Last month, I posted on the New York Court of Appeals highly charged decision addressing preemption of local fracking bans within the state of New York. There, the Court rejected the oil and gas companies’ preemption argument, upholding the local fracking ordinances under the towns’ home rule authority. This month, a Colorado District Court found just the opposite. In Colorado Oil and Gas Association v. City of Longmont, the Court found that the City’s fracking ban was invalid as preempted by the State’s Oil and Gas Conservation Act. This decision emphasizes that the issue of preemption of local fracking bans will be determined on a state by state basis, depending on the individual state’s statutory scheme and judicial precedent.
Back in 2011, the Colorado Commission adopted rules regarding operator disclosure and reporting of chemicals used in fracking. In November 2012, the voters of the City of Longmont passed an amendment, Article XVI, to the city charter, which banned fracking and the storage and disposal of fracking waste within the City’s borders. The City claimed that Article XVI was a valid exercise of its home rule police and land use authority.
In analyzing the issue of preemption, the Court explained that there are three ways a state statute can preempt local government regulations: 1) express preemption, 2) implied preemption; and 3) operational conflict preemption. Although Plaintiffs first attempted to argue implied preemption, the Court found that it would not “go so far as to find  implied preemption[,]” instead, opting for the more “traditional approach of conducting an operational conflict analysis.”
Under operational conflict preemption, the Court considers four factors: 1) whether there is a need for statewide uniformity of regulation; 2) whether the municipal regulation has an extraterritorial impact; 3) whether the subject matter is one traditionally governed by state or local government; and 4) whether the Colorado Constitution specifically commits the particular matter to state or local regulation.
Applying the first factor, the court found that the need for statewide uniformity weighed in favor of preemption. “Patchwork regulation can result in uneven production and waste.” As to the second factor, the Court found that the City’s ban had an extraterritorial impact. The Court provided an example of a company that drilled a well from a well pad outside of the City, but that went under acreage that was considered part of the City of Longmont as well. Because of the City’s ban, the company could only frack the portions of the well that did not underlie the City of Longmont, which resulted in less oil and gas produced. Applying the third factor, the Court found that oil and gas activity has traditionally been governed by the State. The Court did not address the fourth factor because the Colorado Constitution does not address whether oil and gas activity should be regulated by state or local government.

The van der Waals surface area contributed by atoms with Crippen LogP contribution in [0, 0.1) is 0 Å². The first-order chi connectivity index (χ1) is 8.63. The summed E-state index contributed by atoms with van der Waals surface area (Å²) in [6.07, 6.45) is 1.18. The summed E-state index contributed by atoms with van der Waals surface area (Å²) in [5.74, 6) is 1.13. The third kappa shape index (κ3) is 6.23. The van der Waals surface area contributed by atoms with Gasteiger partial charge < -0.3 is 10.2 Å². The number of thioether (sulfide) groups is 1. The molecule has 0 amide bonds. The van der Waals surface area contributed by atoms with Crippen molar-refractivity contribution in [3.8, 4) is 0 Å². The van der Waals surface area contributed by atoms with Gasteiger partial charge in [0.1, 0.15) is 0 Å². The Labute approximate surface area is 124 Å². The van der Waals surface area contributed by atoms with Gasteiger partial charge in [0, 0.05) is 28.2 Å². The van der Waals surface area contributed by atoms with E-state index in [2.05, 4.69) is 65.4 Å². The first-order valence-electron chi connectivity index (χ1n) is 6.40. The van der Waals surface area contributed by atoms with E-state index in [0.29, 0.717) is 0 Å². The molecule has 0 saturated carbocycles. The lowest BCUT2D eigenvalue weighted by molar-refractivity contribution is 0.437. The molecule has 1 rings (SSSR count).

As a result, the threshold issue in the case turned on whether the City’s ban stemmed from a purely local concern since under Colorado law, regardless of a conflict, a city’s ordinance supersedes a state statute if derived from a purely local concern. Where there is mixed local and state concern, however, a state statute supersedes the local ordinance where a conflict exists. The District Court found that this matter was one of mixed local and state interest. In support of the City’s interest, the City submitted affidavits from its citizens who expressed concerns with fracking, including concerns of water contamination, chemical spills, and health effects. Although the Court “appreciate[d] the Longmont’s citizens’ sincerely-held beliefs about risks to their health and safety,” the Court found this insufficient to “completely devalue the State’s interest, thereby making the matter one of purely local concern.”
Moving on to whether a conflict existed, the Court found that the operational conflict was “obvious.” The Commission permitted fracking, while the City prohibited it. Furthermore, the Commission permitted storage and disposal of fracking waste, while the City prohibited it. Because an “irreconcilable conflict” existed, the Court found that the City’s regulation must yield to the State’s interest. Accordingly, the Court granted summary judgment in favor of Plaintiffs, finding that the City’s ban was invalid as preempted by the Colorado Oil and Gas Conservation Act. The Court, however, stayed the order during the time permitted for filing a notice of appeal.
We will continue to monitor this case to see if Colorado’s highest court will face this hotly debated issue. Meanwhile, we should expect to see many more cases addressing preemption while more cities and towns across the country attempt to regulate fracking within their borders.